(For current Hwy 410/Ranger Creek campground/Snoquera Falls trail conditions, scroll down to the “Conditions” section.)
Awhile back I bought tickets to hear Alex Honnold speak at Town Hall. Alex is a big proponent of the van life, so it only seemed fitting to take our camper van on its maiden voyage the same night we heard Alex talk. Rowan will definitely be joining us for future family camping trips, but for this first test run we decided to leave her at Grandma’s house. Thanks Mom, for watching Rowan!
For those that are interested: We bought a 2011 GMC Savana with AWD. It came with all-terrain tires (useful) and a bull bar on the front (not-so-useful). It also has a boatload of miles. 231,947 to be exact. We’re assuming most of those must be highway miles because how else can you possibly put that many miles on a vehicle in 4 years?!
I’d like to think it used to be a paddy wagon or something equally exciting, but in reality it was probably used to transport railroad or mining personnel back and forth across the country. When we got the van, it had two rows of bench seats plus some cargo space in the back. We “converted it” by removing one bench seat and putting a queen bed in the back with storage underneath. Rowan will sleep on the front bench seat.
Someday I’ll write another post with before/after pics and more details of the van conversion (OK, Tom will probably write that post, since he’s the one doing the conversion). For now, here are a couple quick pics:
We’d seen some pretty nasty pictures of Hwy 410 covered in trees after the most recent windstorm, but as of today (Nov 20, 2015) Hwy 410 was cleared of all trees and debris at least up to the Ranger Creek campground. Chinook and Cayuse Passes, however, are definitely closed for the winter.
The Ranger Creek airstrip is closed for the season but the camping area is open. The surrounding gravel roads had a few potholes but were generally navigable for any vehicle. We shared the very large campground with a few other groups. Everyone was quiet and low-key.
We slept great in the van, and woke up to chilly temps (mid-20s?), frosted windows, and snow on the surrounding peaks. I forced myself out of the warm and cozy bed by reminding myself that it might be 60 degrees colder and snowing at White Mountains in March. Suck it up, buttercup.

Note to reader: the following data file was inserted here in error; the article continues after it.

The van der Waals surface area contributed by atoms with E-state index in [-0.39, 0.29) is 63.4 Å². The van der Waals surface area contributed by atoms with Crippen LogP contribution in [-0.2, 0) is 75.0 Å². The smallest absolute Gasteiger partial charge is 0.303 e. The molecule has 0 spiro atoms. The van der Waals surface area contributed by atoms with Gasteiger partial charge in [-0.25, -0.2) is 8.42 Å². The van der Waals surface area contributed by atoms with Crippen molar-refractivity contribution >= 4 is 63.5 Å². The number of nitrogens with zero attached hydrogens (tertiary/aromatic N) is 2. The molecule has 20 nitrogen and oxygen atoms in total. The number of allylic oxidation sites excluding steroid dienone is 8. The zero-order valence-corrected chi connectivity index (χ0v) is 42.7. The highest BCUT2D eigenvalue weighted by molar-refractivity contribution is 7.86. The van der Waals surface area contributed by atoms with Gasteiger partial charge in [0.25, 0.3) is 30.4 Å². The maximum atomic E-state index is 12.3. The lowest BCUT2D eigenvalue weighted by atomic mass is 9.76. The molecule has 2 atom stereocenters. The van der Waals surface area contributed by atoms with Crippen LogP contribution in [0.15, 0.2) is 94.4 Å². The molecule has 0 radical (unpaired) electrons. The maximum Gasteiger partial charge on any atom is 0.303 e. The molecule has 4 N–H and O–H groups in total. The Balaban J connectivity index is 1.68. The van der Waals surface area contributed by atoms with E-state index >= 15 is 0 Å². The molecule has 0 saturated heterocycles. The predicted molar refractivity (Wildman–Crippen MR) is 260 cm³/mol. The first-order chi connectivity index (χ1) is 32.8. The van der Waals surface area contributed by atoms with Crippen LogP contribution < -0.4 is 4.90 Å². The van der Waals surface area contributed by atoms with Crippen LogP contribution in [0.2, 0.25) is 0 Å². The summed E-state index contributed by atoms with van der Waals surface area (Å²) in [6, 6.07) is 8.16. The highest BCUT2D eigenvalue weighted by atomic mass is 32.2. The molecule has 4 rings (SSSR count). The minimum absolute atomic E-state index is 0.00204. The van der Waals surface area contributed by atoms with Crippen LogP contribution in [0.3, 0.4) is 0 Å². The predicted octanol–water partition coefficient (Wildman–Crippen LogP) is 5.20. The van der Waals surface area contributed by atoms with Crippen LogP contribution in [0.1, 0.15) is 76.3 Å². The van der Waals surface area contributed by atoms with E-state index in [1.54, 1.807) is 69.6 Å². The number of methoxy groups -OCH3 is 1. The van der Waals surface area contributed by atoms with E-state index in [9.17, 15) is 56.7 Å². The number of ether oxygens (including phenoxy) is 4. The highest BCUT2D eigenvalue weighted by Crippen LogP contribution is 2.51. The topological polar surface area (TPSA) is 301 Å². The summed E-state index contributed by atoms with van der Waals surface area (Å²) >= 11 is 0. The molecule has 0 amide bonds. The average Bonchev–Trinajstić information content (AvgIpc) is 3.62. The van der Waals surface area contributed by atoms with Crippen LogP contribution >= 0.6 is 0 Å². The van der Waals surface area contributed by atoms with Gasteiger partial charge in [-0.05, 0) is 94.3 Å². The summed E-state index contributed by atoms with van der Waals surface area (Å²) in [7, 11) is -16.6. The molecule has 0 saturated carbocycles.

After making a quick breakfast of coffee and oatmeal, we headed for the Snoquera Falls loop.
The first and last mile of the loop are in reasonable condition. There are a few blowdowns and branches, but it’s pretty much smooth sailing. The middle section of the loop had several significant blowdowns, one trail wash-out, and some icy/frosty boulder talus slopes that slowed us down a bit.
The creek crossing just below the falls was running high and icy, but we made it just fine. Conditions change; use your best judgement.
I was kinda excited out about the crossing because I thought it was somewhat similar to ice overflow I might encounter on the WM100 course. A great chance to test some gear! I wrapped my feet in plastic bags to keep them dry for the short crossing, as I’d read about online. Then I put on microspikes not only to provide traction, but to hold the bags in place.
Within two steps, the creek had topped my plastic bags and filled them with ice water. The microspikes did a great job of providing traction… and trapping the ice water against my feet. Next time, I’m bringing taller plastic bags and a velcro strap of some kind to keep each bag in place. Both Tom and I ended up just sloshing through the slushy creek.
Despite the blowdowns and ice, the entire loop was definitely passable with a little patience. However, if you’re looking for an easier trail or runnable terrain, in current conditions this probably isn’t a good bet.
6 Replies to “Trip Report: Maiden Voyage of the Van”
Was seriously thinking about taking the family there tomorrow. If I can only do one side of the loop, what is the best approach to the falls?
Hmm, tough call. There were more blowdowns on the south side, but the north side had more ice. I’m thinking you should take the north side of the loop and just keep an eye out for icy rocks and roots.
Dude, your foot-bagging system needs some work. Here’s what works for me: https://drdirtbag.files.wordpress.com/2012/07/gannett10.jpg
That’s bread or bagel bags between the sock and shoe. I sometimes tie the tops off with old shoe laces or stuff them inside my tights, but it’s not crucial.
Thanks. The reason I put the bags over my shoes (rather than between socks and shoes) is because I’m looking for a short-term solution that will keep everything, including my shoes, as dry as possible. Also needs to be fast to get on/off, since I’ll be on the clock.
Obviously still figuring it out!
I just looked up the WM 100, and… I’m content to be a distant spectator. 😉 I’ve never dealt with that much cold for that long, but I’d probably go bags-inside-shoes anyways, with a change or two of shoes/socks. It looks like it’s snow almost the whole way, so your shoes will probably get wet during the day no matter what you do. And over the course of 100 miles, a few minutes messing with plastic bags really won’t matter.
I am actually leaning towards Sealskinz socks. They’ve been recommended by a couple people and seem to be a good choice. I’m just struggling with the price tag…